had not chosen to resign. Gehin-Scott did not like the new management and the changes in policy it brought about. But these changes did not interfere with his ability to make sales. The changes in the way he had to do business were annoying to him, but I find that they did not give rise to a constructive discharge.
B. Discharge and At Will Employment
In the absence of an express agreement to the contrary, an employer is free to determine the terms and conditions of employment, and may terminate the relationship at will. Green v. Edward J. Bettinger Co., 608 F. Supp. 35, 40 (E.D. Pa 1984). By the same token, if an employee is dissatisfied with the terms offered by the employer, the employee is free to resign. Id.
In Green, a female employee sued her former employer for breach of contract and violation of anti-discrimination laws. Her employer decided to implement a new commission arrangement, because the old arrangement did not accurately reflect the relative contributions of the various employees of the company. Plaintiff's monthly commission was reduced. Plaintiff complained about the change and retained counsel to negotiate a settlement. The employer refused to alter its position and eventually the plaintiff was given a firm deadline to accept the new arrangement. Plaintiff refused to agree and resigned from the company.
Presumably, if an employee rejects changes implemented by an employer and does not resign, the employer will either terminate that employee or alter its position. This raises the question whether an employee has to complain about changes or reject those changes before resigning. In Clowes v. Allegheny Valley Hospital, 991 F.2d 1159, 1161 (3d Cir. 1993), the court decided that a reasonable employee will usually explore alternative avenues before concluding that resignation is the only option. However, this is not required in all cases and an employee could show that working conditions were so intolerable that a reasonable employee would have resigned without remaining on the job long enough to complain or request changes. Id.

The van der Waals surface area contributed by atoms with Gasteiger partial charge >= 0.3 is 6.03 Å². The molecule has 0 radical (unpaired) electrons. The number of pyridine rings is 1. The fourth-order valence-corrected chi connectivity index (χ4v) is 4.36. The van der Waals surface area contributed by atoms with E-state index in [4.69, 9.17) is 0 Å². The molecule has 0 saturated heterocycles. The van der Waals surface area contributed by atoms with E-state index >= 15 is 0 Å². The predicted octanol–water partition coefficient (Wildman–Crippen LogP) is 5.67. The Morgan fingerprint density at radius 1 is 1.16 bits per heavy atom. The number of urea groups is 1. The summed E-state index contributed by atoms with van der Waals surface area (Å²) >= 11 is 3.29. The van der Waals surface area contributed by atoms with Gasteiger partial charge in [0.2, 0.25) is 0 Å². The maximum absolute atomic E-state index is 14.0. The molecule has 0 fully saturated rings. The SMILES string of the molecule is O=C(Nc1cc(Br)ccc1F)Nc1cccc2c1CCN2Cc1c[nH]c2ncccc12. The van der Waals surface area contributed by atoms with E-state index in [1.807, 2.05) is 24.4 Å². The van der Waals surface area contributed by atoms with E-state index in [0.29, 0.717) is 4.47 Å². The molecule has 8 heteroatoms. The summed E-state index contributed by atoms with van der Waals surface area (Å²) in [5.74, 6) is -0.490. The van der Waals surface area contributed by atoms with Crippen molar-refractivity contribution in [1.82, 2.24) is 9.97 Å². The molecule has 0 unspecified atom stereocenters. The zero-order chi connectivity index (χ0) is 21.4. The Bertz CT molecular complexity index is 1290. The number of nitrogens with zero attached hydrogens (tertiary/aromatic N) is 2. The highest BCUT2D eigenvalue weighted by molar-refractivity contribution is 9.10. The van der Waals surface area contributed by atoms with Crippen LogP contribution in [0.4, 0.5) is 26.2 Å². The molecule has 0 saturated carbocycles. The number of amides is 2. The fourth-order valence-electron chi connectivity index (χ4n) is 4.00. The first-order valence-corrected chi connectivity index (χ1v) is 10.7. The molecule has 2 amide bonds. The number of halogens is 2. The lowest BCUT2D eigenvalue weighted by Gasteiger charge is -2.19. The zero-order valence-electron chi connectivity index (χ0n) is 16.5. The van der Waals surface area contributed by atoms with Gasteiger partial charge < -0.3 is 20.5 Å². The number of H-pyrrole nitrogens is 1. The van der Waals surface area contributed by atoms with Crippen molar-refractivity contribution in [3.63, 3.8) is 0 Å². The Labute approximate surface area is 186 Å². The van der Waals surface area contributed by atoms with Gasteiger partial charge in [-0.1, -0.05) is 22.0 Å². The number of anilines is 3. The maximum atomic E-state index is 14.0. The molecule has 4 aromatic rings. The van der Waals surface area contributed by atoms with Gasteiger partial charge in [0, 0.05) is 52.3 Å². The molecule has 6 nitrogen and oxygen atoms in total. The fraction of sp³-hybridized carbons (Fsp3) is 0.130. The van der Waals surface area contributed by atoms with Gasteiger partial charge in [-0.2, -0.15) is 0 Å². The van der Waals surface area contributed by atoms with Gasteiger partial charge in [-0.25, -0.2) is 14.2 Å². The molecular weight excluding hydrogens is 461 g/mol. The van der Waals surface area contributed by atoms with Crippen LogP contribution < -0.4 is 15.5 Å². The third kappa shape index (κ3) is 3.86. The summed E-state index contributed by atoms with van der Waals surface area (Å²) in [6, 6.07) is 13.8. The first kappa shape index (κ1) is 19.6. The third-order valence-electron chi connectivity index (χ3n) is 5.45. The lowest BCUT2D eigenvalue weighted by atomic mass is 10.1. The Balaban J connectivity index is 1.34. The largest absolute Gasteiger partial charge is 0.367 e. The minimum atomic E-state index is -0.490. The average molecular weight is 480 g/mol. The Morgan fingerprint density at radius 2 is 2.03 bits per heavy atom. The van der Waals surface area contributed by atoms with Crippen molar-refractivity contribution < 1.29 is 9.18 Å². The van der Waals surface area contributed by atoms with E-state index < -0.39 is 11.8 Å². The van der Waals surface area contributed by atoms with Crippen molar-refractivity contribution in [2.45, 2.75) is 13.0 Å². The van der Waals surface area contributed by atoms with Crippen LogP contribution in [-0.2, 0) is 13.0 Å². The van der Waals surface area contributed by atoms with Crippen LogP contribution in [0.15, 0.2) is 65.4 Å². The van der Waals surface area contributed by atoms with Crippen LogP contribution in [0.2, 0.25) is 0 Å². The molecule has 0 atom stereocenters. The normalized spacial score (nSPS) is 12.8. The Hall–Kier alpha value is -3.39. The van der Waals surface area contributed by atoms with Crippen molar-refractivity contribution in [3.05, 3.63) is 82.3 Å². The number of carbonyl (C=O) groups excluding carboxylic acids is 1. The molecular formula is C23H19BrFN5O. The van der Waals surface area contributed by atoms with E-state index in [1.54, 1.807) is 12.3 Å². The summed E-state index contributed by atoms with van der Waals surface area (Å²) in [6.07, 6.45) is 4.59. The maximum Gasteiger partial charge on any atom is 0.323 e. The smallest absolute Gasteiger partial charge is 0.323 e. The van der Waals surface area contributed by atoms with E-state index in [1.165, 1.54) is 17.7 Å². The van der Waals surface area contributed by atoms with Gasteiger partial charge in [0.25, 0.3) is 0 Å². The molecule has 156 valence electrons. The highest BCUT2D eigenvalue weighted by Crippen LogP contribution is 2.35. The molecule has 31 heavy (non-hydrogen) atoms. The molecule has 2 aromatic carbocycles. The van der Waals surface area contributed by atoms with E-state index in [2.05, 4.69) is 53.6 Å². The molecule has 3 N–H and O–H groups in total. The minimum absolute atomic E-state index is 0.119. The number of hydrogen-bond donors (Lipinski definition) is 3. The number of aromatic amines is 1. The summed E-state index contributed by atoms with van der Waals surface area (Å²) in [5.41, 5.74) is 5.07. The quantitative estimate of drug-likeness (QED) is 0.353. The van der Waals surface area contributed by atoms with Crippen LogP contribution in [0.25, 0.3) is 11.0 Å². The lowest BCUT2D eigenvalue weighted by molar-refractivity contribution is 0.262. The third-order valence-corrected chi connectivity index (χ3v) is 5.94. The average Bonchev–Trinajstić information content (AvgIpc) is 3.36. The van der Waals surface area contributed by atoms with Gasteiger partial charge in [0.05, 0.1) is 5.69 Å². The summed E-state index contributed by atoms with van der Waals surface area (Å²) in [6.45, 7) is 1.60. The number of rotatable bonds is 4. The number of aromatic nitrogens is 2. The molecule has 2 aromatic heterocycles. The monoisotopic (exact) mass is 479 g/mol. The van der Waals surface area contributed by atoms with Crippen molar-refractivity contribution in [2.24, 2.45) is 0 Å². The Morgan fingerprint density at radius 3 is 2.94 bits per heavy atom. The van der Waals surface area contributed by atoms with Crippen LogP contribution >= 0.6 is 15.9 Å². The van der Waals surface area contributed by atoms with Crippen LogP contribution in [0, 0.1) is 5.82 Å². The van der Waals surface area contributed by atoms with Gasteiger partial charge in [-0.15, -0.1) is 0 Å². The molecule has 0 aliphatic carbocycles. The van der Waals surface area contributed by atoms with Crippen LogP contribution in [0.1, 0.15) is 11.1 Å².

Plaintiff in the Green case claimed that the unilateral change in her commission schedule amounted to a breach of contract and resulted in her constructive discharge. The court found that the plaintiff was an at will employee and since the employer has the undoubted right to terminate an at will employee, the employer necessarily has a right to insist on changes in the compensation arrangement as a condition of continued employment. Green, 608 F. Supp. at 42. The court simply rejected plaintiff's constructive discharge claim without discussion or analysis. Id. In this case, there is no doubt that Newbold had every right to fire an at will employee and could terminate employees to cut costs. In addition, Newbold could impose changes on an at will employee as a condition of continued employment. However, if the changes Newbold instituted created working conditions so intolerable that a reasonable employee would resign, then Newbold would have in effect terminated the employee. In other words, an employer, who is attempting to cut costs, cannot elect to change working conditions instead of terminating employees where those working conditions are so intolerable that a reasonable employee would resign. As I have previously indicated, Newbold's changes in working conditions and procedures were not so intolerable that a reasonable employee would resign.
I find that Newbold did not constructively discharge Gehin-Scott but that he voluntarily resigned. Therefore, he forfeited all his benefits.
AND NOW, this 9th day of March, 1994, judgment is entered in favor of the defendant, Newson, Inc., formerly known as W.H. Newbold's Son & Co., Inc. and against the plaintiff Gilbert A. Gehin-Scott.
BY THE COURT:
RONALD L. BUCKWALTER, J.